Chef (2014) review
When a meal comes together just right, it doesn’t matter how big or how expensive it is; it just feels right. Jon Favreau seems to have figured this out with Chef. Heading to a smaller budget style, Favreau has written and directed something about food, music, family, careers and the dangers (and the rewards) of social media that is all from the heart. And it feels just right up on the big screen.
Last week, Favreau reminded me why I like going to the theatre: new worlds, new spins on old stories, heart, and good fun. Chef is full of all of this with a cast the could that could easily command some huge paychecks if they wanted to. Scarlett Johansson, Robert Downey Jr., Dustin Hoffman, Sofia Vergara, and John Leguizamo all join in on the fun and they all shine. Even newcomer Emjay Anthony, who plays Favreau’s son, had a wonderful and emotive performance that makes you believe in the relationship. Everyone seems like they were having a blast. And when the cast, the director and the audience is having fun, you know you’ve done something right, even if it’s just creating smiles on and off screen.
And the film is so positive! Despite a storyline about going off the career deep end due to not being able to shut your digital mouth and having to start all over again, the film is amazingly positive. There’s a moment shared between Favreau’s character and his ex-Sous Chef at a bar after he gets fired as Head Chef that could have easily been written angrier or rougher, but instead Favreau showed a positive way to deal with the situation, friends/co-workers, and work related situations like it. And the movie moves on in a positive way because of it. Loved it! Not only is it showing the character’s growth (one of many such scenes in the film), but it shows that you don’t need grit and anger in a film to be entertaining.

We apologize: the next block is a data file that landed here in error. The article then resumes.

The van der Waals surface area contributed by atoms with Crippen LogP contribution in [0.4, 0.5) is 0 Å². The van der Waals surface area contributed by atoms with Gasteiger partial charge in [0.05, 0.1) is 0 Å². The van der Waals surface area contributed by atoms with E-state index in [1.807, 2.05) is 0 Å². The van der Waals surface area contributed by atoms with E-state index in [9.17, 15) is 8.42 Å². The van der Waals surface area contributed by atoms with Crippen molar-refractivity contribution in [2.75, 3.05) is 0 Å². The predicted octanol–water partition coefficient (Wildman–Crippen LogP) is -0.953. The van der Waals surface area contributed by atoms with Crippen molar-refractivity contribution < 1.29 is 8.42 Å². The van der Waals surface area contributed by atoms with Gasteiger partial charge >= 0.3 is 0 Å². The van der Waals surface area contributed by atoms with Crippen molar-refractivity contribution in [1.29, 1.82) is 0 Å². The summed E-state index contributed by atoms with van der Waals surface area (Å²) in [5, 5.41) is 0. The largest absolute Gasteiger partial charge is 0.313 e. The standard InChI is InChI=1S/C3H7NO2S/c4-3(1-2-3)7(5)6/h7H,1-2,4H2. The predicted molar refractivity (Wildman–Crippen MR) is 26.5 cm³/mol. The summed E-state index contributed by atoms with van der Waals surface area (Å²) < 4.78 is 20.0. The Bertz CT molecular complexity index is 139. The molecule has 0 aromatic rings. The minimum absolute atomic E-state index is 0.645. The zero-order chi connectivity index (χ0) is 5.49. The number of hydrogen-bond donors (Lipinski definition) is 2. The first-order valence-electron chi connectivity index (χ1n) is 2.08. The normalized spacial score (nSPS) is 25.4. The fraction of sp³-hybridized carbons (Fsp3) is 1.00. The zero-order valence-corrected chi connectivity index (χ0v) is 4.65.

The film is thoroughly entertaining too. From its mouth watering food prep scenes (don’t see this film on an empty stomach) to it’s rhythmic music scenes, Favreau takes advantage of the food truck travel part of the film to make Chef just a joy to watch. I can’t say enough about it. The music choices were inspired, and the multiple live acts not only play great music, but give a soul to multiple scenes with little to no dialogue. The use of cover versions of classic songs particularly awesome as, just like the story, they give you a sense of familiarity with a nice blast of new flavour. Great job by Favreau and his team here.
I can’t say enough good things about this film. I was looking forward to seeing it, and now I can’t wait to see it again. Easily one of my favourite films of the year if not my favourite. I highly recommend going to catch it in the theatre. It’s an honest, heartfelt, positive film about career reinvention, family, and connection that you and your friends will love. Especially if you love food (who doesn’t?), music (again, who doesn’t?), and social media (ok, that one isn’t for everybody). The film gets everything just right.
Edited by James Leask
and special thanks to the fine folks a Gastropost Edmonton for the advanced tickets